September 6th, 2009 by Dion Hinchcliffe @ 9:01 am
These days in the halls of IT departments around the world there is a growing realization that the next wave of outsourcing, things like cloud computing and crowdsourcing, are going to require responses that will forever change the trajectory of their current relationship with the business, or finally cause them to be relegated as a primarily administrative, keep-the-lights-on function.
IT is going to either have to get more strategic to the business or get out of the way.
Businesses too must grow a Web DNA. The proximal cause of this seems to be the growing domination of the global network that surrounds all businesses today: The Web. If you’ve read my writings here since 2006 you largely know what’s happening: Today’s highly evolved Web has grown far beyond its original roots in content distribution and communication. It has become a fully fledged platform for media (TV, movies, music, newspapers, gaming, etc. have been strongly disrupted by the Web and now largely reside there) as well as more strategic pursuits. Probably most significantly is computing in all its many forms. This ranges from low-level services such as raw compute power and storage to social computing, semantics, and collective intelligence.
But the advent of a Web OS is certainly not just an IT story. It’s also — and really mostly — a business story. Those who are trying to track the so-called “big shifts” in the 21st century, thinkers like John Hagel, are attempting to pin down the specific changes taking place in the world today. John recently noted that “we are moving from a relatively stable business environment to one characterized by rapid rates of change with ever more disruptions generating increasing uncertainty and unpredictability“. In this way, routinely transforming instability and rapid change from a threat (which it is to most businesses today) into opportunity is a core skill that organizations increasingly must be able to cultivate.
That much of the pace of change today is driven by the modern world’s pervasive and instant global flows of knowledge is largely due to influence of the Web and its billions of two-way touchpoints with nearly a third of the world’s population (including practically all of the developed world). In addition to ultra fast feedback loops that drive real-time action/response scenarios in the marketplace, the Web has also become an incredibly efficient, inexpensive, and easy-to-use delivery system for just about anything that an interface can be wrapped around.
This has created a new form of leverage in terms of the ability to change and adapt by tapping rapidly and deeply into on-demand resources (be they computing, data, or even people and ideas) in virtually real-time. A recent article in the Wall Street Journal noted that because of modern technology, particularly the Web, business “initiatives that used to take months and megabucks to coordinate and launch can often be started in seconds for cents.” Clearly, this is a brave new world, even if it’s one that’s still happening more on the edge than in the core of businesses today.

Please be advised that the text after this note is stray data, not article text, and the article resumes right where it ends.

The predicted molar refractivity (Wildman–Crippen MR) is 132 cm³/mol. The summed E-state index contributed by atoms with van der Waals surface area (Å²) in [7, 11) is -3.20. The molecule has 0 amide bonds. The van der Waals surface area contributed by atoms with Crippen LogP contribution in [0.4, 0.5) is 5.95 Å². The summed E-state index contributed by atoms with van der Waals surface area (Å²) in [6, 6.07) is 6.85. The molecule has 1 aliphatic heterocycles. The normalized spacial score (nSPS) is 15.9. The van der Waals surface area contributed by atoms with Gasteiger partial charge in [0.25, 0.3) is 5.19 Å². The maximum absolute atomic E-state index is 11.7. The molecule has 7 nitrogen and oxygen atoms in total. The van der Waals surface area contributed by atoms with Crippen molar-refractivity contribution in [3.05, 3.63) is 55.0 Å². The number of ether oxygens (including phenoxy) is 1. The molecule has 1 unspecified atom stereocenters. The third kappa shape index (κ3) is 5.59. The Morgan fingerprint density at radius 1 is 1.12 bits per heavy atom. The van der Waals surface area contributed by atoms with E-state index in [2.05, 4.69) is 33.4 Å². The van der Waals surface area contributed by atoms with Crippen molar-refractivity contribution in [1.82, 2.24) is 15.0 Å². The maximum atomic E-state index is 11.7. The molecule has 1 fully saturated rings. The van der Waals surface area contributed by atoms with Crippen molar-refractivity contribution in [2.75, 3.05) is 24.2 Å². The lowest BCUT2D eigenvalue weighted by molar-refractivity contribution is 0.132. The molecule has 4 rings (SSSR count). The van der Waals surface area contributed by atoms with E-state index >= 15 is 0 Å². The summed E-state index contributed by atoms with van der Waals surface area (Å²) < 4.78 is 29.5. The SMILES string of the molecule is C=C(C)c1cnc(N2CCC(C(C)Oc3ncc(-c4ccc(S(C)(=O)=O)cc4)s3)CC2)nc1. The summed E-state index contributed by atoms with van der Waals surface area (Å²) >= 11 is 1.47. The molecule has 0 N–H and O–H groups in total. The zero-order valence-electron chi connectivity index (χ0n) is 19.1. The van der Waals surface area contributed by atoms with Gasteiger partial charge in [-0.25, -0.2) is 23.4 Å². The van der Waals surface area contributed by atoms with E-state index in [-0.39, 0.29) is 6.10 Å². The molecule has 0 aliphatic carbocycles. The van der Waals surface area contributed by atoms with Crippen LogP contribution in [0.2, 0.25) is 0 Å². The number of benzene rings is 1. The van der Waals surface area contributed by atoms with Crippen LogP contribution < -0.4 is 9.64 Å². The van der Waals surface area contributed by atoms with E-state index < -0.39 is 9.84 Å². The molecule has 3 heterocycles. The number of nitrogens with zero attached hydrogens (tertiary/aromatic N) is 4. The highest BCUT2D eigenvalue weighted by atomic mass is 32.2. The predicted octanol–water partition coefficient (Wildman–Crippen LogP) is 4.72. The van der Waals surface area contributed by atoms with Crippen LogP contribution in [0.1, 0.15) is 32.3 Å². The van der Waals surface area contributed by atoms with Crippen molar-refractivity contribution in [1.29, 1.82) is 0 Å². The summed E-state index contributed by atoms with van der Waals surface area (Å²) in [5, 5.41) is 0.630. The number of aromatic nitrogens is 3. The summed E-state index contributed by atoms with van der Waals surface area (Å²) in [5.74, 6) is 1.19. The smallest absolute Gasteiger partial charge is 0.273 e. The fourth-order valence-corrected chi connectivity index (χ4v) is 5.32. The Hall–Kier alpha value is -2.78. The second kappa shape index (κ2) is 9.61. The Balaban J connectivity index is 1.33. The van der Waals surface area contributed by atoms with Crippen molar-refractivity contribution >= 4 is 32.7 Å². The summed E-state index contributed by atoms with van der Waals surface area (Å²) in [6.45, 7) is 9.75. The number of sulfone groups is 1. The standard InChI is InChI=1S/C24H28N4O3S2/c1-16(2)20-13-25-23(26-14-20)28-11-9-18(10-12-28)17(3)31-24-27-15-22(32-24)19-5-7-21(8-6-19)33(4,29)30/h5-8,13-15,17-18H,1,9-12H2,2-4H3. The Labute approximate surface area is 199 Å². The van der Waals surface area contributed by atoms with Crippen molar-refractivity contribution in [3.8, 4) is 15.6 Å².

It’s a world where scarcity practically doesn’t exist and access to abundance is virtually free. It’s also true that the business models of the Web OS are only emerging as well. While monetization is prevalent for those consuming or participating in the Web OS, there is also a real and ongoing concern that it’s also the modern version of sharecropping. That traditional management approaches often don’t understand the nuances of these issues and aren’t designed to take advantage of this modern economic landscape, much less compete with a growing number of businesses that do, is a whole side story I’ll explore when I’m able. But it’s one in which the Web OS is increasingly forcing a serious reevaluation of modern business practices as well as the very notion of how an opportunity is defined, identified, and targeted.
What is the Web OS?
While there are multiple ways of looking at the Web as an operating system, from cloud environments that mimic a desktop operating system to sets of services packaged together and bundled as an individual product to companies, the largest — and the most significant — is the idea of an overarching and emergent Internet operating system. The data, services, and even communities of the Web are now programmatic and can be incorporated and remixed into any other business or product at will. The concept of a Web OS isn’t new. But its arrival on the scene in compelling form with serious impact to the enterprise is.
Over the last few years, as open APIs, social networking platforms, cloud computing, open identity services, sensor-driven databases (such as with GPS and OpenStreetMap), or even people (example: Amazon’s Mechanical Turk) have created open ecosystems in which anyone can participate, including business, both to contribute and to consume. The Web has become the ultimate outsourcing platform and one that is incredibly agile too, combined with economies of scale that are very hard to match. There are challenges too: Unpredictabilities and risks exist that must be dealt with both routinely and successfully.
But to perform well in this changing business environment organizations have to move beyond the classical conceptions of partnerships, OEM relationships, and strategic but traditionally static vendor portfolios as they look to either plug into the services in the Web OS or decide to offer up their own businesses as a service within it. Either are highly strategic choices and this is a world where you can connect supply chains or enter in a online partnership as quickly as clicking on the Agree button of an online Terms of Service and adding some (hopefully secure) code to your IT systems.